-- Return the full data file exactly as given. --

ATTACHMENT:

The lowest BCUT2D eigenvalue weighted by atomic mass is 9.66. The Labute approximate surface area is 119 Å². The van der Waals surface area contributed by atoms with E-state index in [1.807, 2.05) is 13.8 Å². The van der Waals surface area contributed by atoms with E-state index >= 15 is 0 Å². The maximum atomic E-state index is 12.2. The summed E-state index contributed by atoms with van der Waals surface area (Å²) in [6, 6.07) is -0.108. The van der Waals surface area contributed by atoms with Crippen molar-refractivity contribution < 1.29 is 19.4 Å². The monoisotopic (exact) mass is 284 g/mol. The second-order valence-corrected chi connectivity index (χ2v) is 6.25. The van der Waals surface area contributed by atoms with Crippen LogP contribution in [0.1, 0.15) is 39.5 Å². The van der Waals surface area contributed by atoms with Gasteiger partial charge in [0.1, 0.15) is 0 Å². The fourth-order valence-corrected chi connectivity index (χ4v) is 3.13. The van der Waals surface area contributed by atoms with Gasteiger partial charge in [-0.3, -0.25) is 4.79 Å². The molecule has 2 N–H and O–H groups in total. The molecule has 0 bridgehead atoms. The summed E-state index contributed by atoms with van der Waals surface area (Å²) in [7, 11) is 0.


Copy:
The lowest BCUT2D eigenvalue weighted by atomic mass is 9.66. The Labute approximate surface area is 119 Å². The van der Waals surface area contributed by atoms with E-state index in [1.807, 2.05) is 13.8 Å². The van der Waals surface area contributed by atoms with E-state index >= 15 is 0 Å². The maximum atomic E-state index is 12.2. The summed E-state index contributed by atoms with van der Waals surface area (Å²) in [6, 6.07) is -0.108. The van der Waals surface area contributed by atoms with Crippen molar-refractivity contribution < 1.29 is 19.4 Å². The monoisotopic (exact) mass is 284 g/mol. The second-order valence-corrected chi connectivity index (χ2v) is 6.25. The van der Waals surface area contributed by atoms with Crippen LogP contribution in [0.1, 0.15) is 39.5 Å². The van der Waals surface area contributed by atoms with Gasteiger partial charge in [0.1, 0.15) is 0 Å². The fourth-order valence-corrected chi connectivity index (χ4v) is 3.13. The van der Waals surface area contributed by atoms with Gasteiger partial charge in [-0.3, -0.25) is 4.79 Å². The molecule has 2 N–H and O–H groups in total. The molecule has 0 bridgehead atoms. The summed E-state index contributed by atoms with van der Waals surface area (Å²) in [7, 11) is 0.